Best practice litter management manual for Australian meat chicken farms

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Spent litter utilisation guide

Why important: Spent litter can be used in a variety of ways, although most spent litter produced in Australia is used as a fertiliser in broadacre cropping, horticulture and dairy farms production. Some product also goes to commercial composters and organic fertiliser manufacturers for further processing.

When deciding on spent litter use strategies, consider options that extract the most value from the product and ensure any risks posed due to odour, dust, nutrients, chemicals, pesticides, pathogens, biosecurity and restricted uses are minimised.

Outcomes: The nutrient and carbon value of spent litter is optimised in a manner that minimises any potential environmental impacts.

Performance measures: The beneficial properties (i.e. carbon, nutrients) of spent litter have been considered prior to sale or use. This might mean using it on soils that benefit most from its carbon value, or converting the carbon to energy in waste-to-energy systems.

The by-products produced from further processing of spent litter (e.g. digestate, incinerator ash, and compost) are managed in a way that does impact the environment (amenity, soils, water resources etc).

Best management actions:

• To ensure spent litter is not contaminated, growers should regularly communicate with suppliers about the origin of clean bedding and request a commodity declaration.
• If levels of contaminates are found in spent litter that exceed jurisdictional requirements that are applicable to its end use, it may be useful to have the feed analysed to ensure pesticides and insecticides are not entering the litter via this pathway.
• Supply information to end users on the constituents of spent litter and risks and restrictions associated with its use. This can be in the form of a chemical analysis or fact sheet on typical industry values. Land Application of Chicken Litter: A Guide for Users (Wiedemann, 2015b) contains useful information that can be supplied to end users on the safe and sustainable use of spent litter.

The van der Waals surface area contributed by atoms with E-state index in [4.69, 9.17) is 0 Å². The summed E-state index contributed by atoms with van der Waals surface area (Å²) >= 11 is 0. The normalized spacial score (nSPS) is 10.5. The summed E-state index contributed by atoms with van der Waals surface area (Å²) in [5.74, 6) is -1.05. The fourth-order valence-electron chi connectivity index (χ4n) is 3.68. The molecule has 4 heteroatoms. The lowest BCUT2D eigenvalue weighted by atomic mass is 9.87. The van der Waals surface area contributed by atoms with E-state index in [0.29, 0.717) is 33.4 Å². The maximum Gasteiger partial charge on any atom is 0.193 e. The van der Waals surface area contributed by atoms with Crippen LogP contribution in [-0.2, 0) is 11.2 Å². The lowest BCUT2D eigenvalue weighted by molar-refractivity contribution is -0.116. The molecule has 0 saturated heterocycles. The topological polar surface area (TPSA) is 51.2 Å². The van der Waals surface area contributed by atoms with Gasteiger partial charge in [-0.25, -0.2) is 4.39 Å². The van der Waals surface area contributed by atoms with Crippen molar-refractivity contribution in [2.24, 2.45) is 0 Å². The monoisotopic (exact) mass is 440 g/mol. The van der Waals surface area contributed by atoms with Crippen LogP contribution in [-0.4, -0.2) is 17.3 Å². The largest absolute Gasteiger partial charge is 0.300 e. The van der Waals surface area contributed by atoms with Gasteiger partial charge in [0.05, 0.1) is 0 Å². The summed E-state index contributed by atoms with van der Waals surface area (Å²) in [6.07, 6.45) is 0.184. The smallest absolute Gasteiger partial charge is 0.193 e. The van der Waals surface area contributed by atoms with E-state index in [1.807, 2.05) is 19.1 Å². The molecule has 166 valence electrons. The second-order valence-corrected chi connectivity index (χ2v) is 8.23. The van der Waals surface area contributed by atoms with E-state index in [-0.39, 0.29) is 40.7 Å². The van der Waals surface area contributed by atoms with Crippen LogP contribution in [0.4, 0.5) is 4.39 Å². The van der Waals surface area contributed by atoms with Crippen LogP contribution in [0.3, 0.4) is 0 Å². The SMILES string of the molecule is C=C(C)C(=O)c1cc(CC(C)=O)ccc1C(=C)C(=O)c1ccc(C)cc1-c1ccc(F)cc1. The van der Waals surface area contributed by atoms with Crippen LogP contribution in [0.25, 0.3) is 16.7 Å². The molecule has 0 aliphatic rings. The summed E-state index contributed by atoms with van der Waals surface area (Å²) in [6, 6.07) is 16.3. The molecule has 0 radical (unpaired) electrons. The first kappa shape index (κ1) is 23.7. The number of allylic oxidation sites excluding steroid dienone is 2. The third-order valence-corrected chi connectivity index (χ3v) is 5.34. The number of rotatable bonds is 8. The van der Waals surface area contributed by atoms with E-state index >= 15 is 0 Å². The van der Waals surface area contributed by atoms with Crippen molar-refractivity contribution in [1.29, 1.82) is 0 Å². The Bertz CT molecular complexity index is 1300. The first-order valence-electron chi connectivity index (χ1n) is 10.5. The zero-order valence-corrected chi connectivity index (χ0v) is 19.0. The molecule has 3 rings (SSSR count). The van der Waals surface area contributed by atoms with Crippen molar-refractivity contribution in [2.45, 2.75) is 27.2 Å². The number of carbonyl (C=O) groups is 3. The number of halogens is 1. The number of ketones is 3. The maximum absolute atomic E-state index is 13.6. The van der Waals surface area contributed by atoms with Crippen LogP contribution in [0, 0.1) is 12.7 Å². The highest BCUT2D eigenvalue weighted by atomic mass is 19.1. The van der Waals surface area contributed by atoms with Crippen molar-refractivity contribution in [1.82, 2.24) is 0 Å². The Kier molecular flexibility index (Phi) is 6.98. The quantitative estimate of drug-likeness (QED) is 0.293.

Storage and Composting
• Where spent litter is stored or composted, it should be done on an impermeable base that is concrete or a 300 mm layer of compacted clay (comprised of two 150 mm compacted layers) that has a design permeability of at least 1×10-9 m/s. Detailed information on achieving this are available from DAF Queensland. Ensure state or local government requirements regarding storage and composting are met.
• If treating spent litter and producing a product that is claimed to be “composted”, ensure it meets the minimum requirements of the Australian Standard AS4454-2012 (Australian Standards, 2012).
• When spent litter is composted, it should be maintained in an aerobic condition to avoid excessive odour generation. This will mean maintaining optimum moisture levels and turning regularly (or using aerators to provide oxygen).

Environmental hazard mitigation